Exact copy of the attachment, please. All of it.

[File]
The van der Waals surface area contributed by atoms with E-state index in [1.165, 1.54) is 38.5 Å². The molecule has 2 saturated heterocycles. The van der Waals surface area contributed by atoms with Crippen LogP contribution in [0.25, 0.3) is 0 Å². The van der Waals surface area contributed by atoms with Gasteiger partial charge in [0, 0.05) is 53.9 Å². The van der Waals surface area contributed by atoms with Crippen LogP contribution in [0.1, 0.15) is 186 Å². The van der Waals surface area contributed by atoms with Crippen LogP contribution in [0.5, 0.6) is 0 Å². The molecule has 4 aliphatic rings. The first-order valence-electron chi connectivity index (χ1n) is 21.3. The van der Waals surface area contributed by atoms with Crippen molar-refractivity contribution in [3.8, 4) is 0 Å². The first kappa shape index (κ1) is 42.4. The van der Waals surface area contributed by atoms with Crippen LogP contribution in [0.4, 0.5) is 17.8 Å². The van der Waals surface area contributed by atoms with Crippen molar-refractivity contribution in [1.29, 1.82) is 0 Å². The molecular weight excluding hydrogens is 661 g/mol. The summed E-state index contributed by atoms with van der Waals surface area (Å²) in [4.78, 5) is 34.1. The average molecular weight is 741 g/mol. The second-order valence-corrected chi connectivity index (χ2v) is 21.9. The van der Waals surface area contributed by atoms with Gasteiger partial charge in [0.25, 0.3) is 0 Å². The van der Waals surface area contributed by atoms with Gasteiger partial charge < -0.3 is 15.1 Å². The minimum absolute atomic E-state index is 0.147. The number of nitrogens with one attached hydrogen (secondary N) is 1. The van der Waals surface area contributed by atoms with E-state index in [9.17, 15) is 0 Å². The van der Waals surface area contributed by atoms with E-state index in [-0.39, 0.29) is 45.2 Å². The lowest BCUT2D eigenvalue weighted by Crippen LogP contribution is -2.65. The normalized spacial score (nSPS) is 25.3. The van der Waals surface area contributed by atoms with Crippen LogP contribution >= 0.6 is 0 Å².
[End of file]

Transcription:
The van der Waals surface area contributed by atoms with E-state index in [1.165, 1.54) is 38.5 Å². The molecule has 2 saturated heterocycles. The van der Waals surface area contributed by atoms with Crippen LogP contribution in [0.25, 0.3) is 0 Å². The van der Waals surface area contributed by atoms with Gasteiger partial charge in [0, 0.05) is 53.9 Å². The van der Waals surface area contributed by atoms with Crippen LogP contribution in [0.1, 0.15) is 186 Å². The van der Waals surface area contributed by atoms with Crippen LogP contribution in [0.5, 0.6) is 0 Å². The molecule has 4 aliphatic rings. The first-order valence-electron chi connectivity index (χ1n) is 21.3. The van der Waals surface area contributed by atoms with Crippen molar-refractivity contribution in [3.8, 4) is 0 Å². The first kappa shape index (κ1) is 42.4. The van der Waals surface area contributed by atoms with Crippen LogP contribution in [0.4, 0.5) is 17.8 Å². The van der Waals surface area contributed by atoms with Crippen molar-refractivity contribution in [1.29, 1.82) is 0 Å². The molecular weight excluding hydrogens is 661 g/mol. The summed E-state index contributed by atoms with van der Waals surface area (Å²) in [4.78, 5) is 34.1. The average molecular weight is 741 g/mol. The second-order valence-corrected chi connectivity index (χ2v) is 21.9. The van der Waals surface area contributed by atoms with Gasteiger partial charge in [0.25, 0.3) is 0 Å². The van der Waals surface area contributed by atoms with Gasteiger partial charge < -0.3 is 15.1 Å². The minimum absolute atomic E-state index is 0.147. The number of nitrogens with one attached hydrogen (secondary N) is 1. The van der Waals surface area contributed by atoms with E-state index in [9.17, 15) is 0 Å². The van der Waals surface area contributed by atoms with E-state index in [-0.39, 0.29) is 45.2 Å². The lowest BCUT2D eigenvalue weighted by Crippen LogP contribution is -2.65. The normalized spacial score (nSPS) is 25.3. The van der Waals surface area contributed by atoms with Crippen LogP contribution >= 0.6 is 0 Å².